Early studies in to lipids that comprised cellular membranes noted an asymmetrical distribution of lipids between different membranes which contrasted with the contemporary concept of the plasma membrane as a homogeneous mixture of lipid in which both lipids and membrane-associated proteins exhibit unfettered mobility. The ability of lipids to form inhomogeneities capable of restricting lateral mobility has since been demonstrated in both model and cell membranes. It has further been shown that lipids possess the ability to preferentially associate and co-exist in domains rich in particular classes of lipid, most notably cholesterol, sphingolipids, and glycolipids. In cells, ‘rafts’ further appear to be enriched in raft-targeted proteins. These observations have led to the hypothesis that phase-separated domains may act as signaling platforms capable of recruiting proteins thus facilitating their interaction for transduction of cellular signals. Experimental evidence largely based upon detergent isolation of raft domains has since been provided implicating laterally organized lipid domains in a litany of both physiological and pathophysiological processes including T-cell activation, B-cell antigen signaling, thromboregulation, Alzheimers disease and atherosclerosis. However, the field is often criticized for interpretations which may lack physiological relevance due to artifact arising from isolation procedures. Thus, investigators are increasingly looking to spectroscopic techniques to obtain information about phase-separated domains. This review seeks to summarize the current knowledge and understanding of raft structure, and provide a first foray in to the fundamentals and application of spectroscopic and microscopic techniques to characterize attributes and dynamics of cellular lipid microdomains.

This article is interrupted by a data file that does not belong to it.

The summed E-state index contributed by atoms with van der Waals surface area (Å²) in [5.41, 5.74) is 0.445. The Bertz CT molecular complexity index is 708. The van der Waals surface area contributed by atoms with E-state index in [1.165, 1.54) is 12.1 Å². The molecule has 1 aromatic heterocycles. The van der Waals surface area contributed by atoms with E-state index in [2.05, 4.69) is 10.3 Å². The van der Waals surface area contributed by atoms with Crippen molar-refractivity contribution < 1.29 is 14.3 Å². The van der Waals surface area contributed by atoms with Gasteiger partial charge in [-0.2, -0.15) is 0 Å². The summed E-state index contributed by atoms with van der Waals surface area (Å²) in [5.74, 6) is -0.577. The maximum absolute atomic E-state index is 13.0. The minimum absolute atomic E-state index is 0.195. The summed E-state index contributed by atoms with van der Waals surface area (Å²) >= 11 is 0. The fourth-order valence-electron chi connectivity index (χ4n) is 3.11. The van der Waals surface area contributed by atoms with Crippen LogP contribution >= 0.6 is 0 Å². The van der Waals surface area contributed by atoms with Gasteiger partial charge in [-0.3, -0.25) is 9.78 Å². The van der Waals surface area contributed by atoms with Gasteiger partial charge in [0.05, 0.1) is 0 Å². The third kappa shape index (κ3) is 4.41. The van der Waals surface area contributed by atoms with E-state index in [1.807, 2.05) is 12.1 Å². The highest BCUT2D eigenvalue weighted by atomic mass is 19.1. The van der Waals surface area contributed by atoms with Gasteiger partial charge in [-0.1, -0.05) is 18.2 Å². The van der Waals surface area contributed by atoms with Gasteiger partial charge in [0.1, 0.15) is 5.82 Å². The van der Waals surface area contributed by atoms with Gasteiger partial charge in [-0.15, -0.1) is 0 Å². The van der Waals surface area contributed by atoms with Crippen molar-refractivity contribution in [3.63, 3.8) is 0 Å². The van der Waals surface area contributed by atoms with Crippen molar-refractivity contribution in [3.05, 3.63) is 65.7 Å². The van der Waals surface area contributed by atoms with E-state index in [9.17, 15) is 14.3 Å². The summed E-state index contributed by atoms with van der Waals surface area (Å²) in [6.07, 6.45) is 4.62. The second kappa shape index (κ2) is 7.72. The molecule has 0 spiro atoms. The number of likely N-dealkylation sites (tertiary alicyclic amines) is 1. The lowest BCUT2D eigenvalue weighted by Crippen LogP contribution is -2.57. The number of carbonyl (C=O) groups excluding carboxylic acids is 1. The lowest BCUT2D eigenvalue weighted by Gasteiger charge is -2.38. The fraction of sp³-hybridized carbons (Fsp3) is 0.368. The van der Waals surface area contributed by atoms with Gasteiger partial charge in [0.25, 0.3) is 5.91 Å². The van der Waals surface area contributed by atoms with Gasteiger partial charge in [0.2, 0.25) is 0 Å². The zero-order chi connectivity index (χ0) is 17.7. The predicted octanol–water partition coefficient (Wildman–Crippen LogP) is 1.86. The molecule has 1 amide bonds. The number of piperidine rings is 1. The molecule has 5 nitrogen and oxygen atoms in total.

Keywords: Lipid raft, Phase separation, Cell signaling, Cellular membrane, Spectroscopic techniques, Lipid probe
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